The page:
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Monday, June 8, 1998 Published at 05:02 GMT 06:02 UK


UK Politics

Labour MPs revolt over tuition fees

Students: Public backing of small group of Labour MPs

Labour MPs are preparing to stage their biggest rebellion yet against the government in protest against plans to introduce tuition fees for students.


The BBC's Carole Walker: "Party whips are keeping up the pressure"
But while the MPs are voicing their concern on the floor of the House of Commons, Education Secretary David Blunkett is guaranteed enough support to bring in an annual £1,000 fee for students and finally abolish the grant.

In what has so far proved to be one of the most divisive issues for the party since it came to power, MPs have put down amendments calling for the retention of maintenance grants, set to be phased out in 1999.

And campaigners are handing in a petition at Downing Street, signed by prominent Labour- supporting pop stars including Paul Weller and Nicky Wire of the Manic Street Preachers.


[ image: Paul Weller: Signed petition]
Paul Weller: Signed petition
Some 35 Labour backbenchers have put their names to the amendments despite Mr Blunkett's pledge to introduce a £100m package of measures to improve access to higher education.

Llew Smith, one of the MPs behind the rebellion, conceded the rebels could not stop the legislation.

But he added: "In my own constituency I've had people stopping me in the street, and phone call after phone call from people shocked that a Labour government should be doing this."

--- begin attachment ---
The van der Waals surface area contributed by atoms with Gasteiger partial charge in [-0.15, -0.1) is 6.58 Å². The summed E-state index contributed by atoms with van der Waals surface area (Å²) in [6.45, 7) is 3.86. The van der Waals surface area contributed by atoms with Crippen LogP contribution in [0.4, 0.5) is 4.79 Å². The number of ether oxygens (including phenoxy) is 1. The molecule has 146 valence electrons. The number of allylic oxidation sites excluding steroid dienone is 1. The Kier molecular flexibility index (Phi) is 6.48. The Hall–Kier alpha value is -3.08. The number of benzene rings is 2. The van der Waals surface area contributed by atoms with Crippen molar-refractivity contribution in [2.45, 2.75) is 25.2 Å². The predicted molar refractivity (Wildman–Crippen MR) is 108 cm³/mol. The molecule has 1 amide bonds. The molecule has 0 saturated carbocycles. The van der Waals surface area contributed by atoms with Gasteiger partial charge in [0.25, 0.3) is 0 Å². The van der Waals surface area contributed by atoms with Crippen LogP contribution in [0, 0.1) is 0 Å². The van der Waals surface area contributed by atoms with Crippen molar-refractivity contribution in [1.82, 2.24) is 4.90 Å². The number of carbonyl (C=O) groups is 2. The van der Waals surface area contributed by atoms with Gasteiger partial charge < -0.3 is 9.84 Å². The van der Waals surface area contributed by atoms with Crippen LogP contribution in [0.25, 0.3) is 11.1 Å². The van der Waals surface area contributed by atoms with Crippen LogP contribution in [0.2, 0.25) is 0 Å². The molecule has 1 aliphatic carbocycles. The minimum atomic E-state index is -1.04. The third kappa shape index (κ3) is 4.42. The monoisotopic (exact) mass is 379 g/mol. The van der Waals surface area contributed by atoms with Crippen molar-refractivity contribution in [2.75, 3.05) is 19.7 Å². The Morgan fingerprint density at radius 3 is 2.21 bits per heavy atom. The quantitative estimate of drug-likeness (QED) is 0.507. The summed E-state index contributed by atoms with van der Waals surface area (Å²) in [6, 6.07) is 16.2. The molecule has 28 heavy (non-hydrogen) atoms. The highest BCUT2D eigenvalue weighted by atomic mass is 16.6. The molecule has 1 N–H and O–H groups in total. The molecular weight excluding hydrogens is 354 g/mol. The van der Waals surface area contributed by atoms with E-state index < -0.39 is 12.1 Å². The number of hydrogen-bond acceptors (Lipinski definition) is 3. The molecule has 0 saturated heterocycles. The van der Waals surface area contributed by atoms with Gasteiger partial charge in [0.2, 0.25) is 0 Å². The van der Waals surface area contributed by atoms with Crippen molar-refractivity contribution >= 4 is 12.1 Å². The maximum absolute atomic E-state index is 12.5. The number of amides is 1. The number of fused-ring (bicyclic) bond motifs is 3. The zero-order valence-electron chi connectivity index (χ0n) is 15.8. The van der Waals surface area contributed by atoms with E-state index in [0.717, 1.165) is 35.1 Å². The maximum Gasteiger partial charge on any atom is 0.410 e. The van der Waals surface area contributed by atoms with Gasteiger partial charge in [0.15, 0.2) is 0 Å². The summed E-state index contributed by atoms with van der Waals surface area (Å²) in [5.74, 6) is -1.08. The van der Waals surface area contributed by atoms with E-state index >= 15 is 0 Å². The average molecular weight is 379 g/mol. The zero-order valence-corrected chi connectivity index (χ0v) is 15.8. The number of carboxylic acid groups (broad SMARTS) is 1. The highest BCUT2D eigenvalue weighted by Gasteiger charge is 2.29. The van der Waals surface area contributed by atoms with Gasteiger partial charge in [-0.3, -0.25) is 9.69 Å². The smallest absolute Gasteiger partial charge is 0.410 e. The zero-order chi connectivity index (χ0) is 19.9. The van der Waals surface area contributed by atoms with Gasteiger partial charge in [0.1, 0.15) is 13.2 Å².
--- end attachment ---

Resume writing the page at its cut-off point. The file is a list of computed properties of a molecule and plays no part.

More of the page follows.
Government supporters are predicting that few MPs will actually vote against the government in Monday's debate.

But Mr Smith added: "It's a sad day when it comes to this under New Labour.

"I would never have thought I would have seen a Labour government bringing an end to free higher education."

Other opponents of the legislation include leading left-wingers Tony Benn and Ken Livingstone.

Change 'unavoidable'


[ image: Blunkett: Pledged £100m package]
Blunkett: Pledged £100m package
Critics of the annual fees say that since the government announced the move there has been a drop in the number of mature students applying for university courses.

But Mr Blunkett is countering that charge with figures showing the predicted fall-off in overall applications has failed to take place.

Ministers say that they have had no choice but to introduce charges for students because of the rapid growth during the 1990s in the numbers of those studying.


[ image: The NUS says poorer students will end up in more debt]
The NUS says poorer students will end up in more debt
Mr Blunkettt says that the new system is designed to protect the least well-off students and replace the often criticised current student loans scheme.

But the National Union of Students has attacked the new system.

They say it will leave the average student only £8 a year better off, forcing many to borrow from banks or work during their studies.

Campaigners attack Labour

Labour's introduction of tuition fees has become one of the main issues to galvanise internal party opposition.

It comes after the party suffered a bitter and public row last year over cuts to single parent benefits.

Although free higher education does not figure highly in many voters' concerns, it is a subject at the heart of the party's heritage.

Many party supporters have accused the New Labour leadership of selling out the party's ideals by failing to ensure open and free education for the least well-off.



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UK Politics Contents

A-Z of Parliament
Talking Politics
Vote 2001
Relevant Stories

04 Mar 98†|†UK
Students walk out in fee protest

17 Dec 97†|†UK
Student university applications drop

01 Nov 97†|†UK
Students protest against fees





Internet Links

The Teaching and Higher Education Bill

NUS : Stop fees now campaign


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